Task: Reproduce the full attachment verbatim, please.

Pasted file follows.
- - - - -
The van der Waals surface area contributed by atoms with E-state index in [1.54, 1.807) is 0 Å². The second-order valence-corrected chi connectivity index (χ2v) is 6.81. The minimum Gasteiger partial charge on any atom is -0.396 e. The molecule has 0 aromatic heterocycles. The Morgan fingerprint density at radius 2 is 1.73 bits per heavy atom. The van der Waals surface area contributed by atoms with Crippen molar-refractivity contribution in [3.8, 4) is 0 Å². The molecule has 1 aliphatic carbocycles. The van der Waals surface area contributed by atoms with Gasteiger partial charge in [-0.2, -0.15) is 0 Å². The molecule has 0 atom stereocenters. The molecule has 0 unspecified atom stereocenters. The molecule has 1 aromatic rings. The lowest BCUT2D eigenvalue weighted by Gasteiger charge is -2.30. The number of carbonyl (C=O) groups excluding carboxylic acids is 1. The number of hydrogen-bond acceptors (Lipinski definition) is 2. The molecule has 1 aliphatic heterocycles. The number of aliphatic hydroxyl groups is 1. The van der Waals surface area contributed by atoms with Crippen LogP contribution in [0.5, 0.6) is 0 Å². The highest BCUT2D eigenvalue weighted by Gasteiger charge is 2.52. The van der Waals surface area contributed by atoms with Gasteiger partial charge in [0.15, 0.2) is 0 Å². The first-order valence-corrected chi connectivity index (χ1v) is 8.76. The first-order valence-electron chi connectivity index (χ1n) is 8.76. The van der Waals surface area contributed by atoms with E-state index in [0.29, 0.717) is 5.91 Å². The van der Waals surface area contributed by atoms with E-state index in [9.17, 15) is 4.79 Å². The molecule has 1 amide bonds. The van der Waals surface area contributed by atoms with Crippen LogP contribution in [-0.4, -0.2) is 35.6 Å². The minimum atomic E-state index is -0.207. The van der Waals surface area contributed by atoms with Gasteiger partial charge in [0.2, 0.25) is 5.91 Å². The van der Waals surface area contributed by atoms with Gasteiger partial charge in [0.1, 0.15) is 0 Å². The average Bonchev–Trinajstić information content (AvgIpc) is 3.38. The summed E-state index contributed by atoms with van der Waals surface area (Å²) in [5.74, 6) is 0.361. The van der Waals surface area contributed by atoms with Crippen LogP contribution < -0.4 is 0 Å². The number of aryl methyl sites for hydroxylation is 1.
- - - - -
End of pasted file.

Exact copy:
The van der Waals surface area contributed by atoms with E-state index in [1.54, 1.807) is 0 Å². The second-order valence-corrected chi connectivity index (χ2v) is 6.81. The minimum Gasteiger partial charge on any atom is -0.396 e. The molecule has 0 aromatic heterocycles. The Morgan fingerprint density at radius 2 is 1.73 bits per heavy atom. The van der Waals surface area contributed by atoms with Crippen molar-refractivity contribution in [3.8, 4) is 0 Å². The molecule has 1 aliphatic carbocycles. The van der Waals surface area contributed by atoms with Gasteiger partial charge in [-0.2, -0.15) is 0 Å². The molecule has 0 atom stereocenters. The molecule has 0 unspecified atom stereocenters. The molecule has 1 aromatic rings. The lowest BCUT2D eigenvalue weighted by Gasteiger charge is -2.30. The number of carbonyl (C=O) groups excluding carboxylic acids is 1. The number of hydrogen-bond acceptors (Lipinski definition) is 2. The molecule has 1 aliphatic heterocycles. The number of aliphatic hydroxyl groups is 1. The van der Waals surface area contributed by atoms with Crippen LogP contribution in [0.5, 0.6) is 0 Å². The highest BCUT2D eigenvalue weighted by Gasteiger charge is 2.52. The van der Waals surface area contributed by atoms with Gasteiger partial charge in [0.15, 0.2) is 0 Å². The first-order valence-corrected chi connectivity index (χ1v) is 8.76. The first-order valence-electron chi connectivity index (χ1n) is 8.76. The van der Waals surface area contributed by atoms with E-state index in [0.29, 0.717) is 5.91 Å². The van der Waals surface area contributed by atoms with E-state index in [9.17, 15) is 4.79 Å². The molecule has 1 amide bonds. The van der Waals surface area contributed by atoms with Crippen LogP contribution in [-0.4, -0.2) is 35.6 Å². The minimum atomic E-state index is -0.207. The van der Waals surface area contributed by atoms with Gasteiger partial charge in [0.2, 0.25) is 5.91 Å². The van der Waals surface area contributed by atoms with Gasteiger partial charge in [0.1, 0.15) is 0 Å². The average Bonchev–Trinajstić information content (AvgIpc) is 3.38. The summed E-state index contributed by atoms with van der Waals surface area (Å²) in [5.74, 6) is 0.361. The van der Waals surface area contributed by atoms with Crippen LogP contribution < -0.4 is 0 Å². The number of aryl methyl sites for hydroxylation is 1.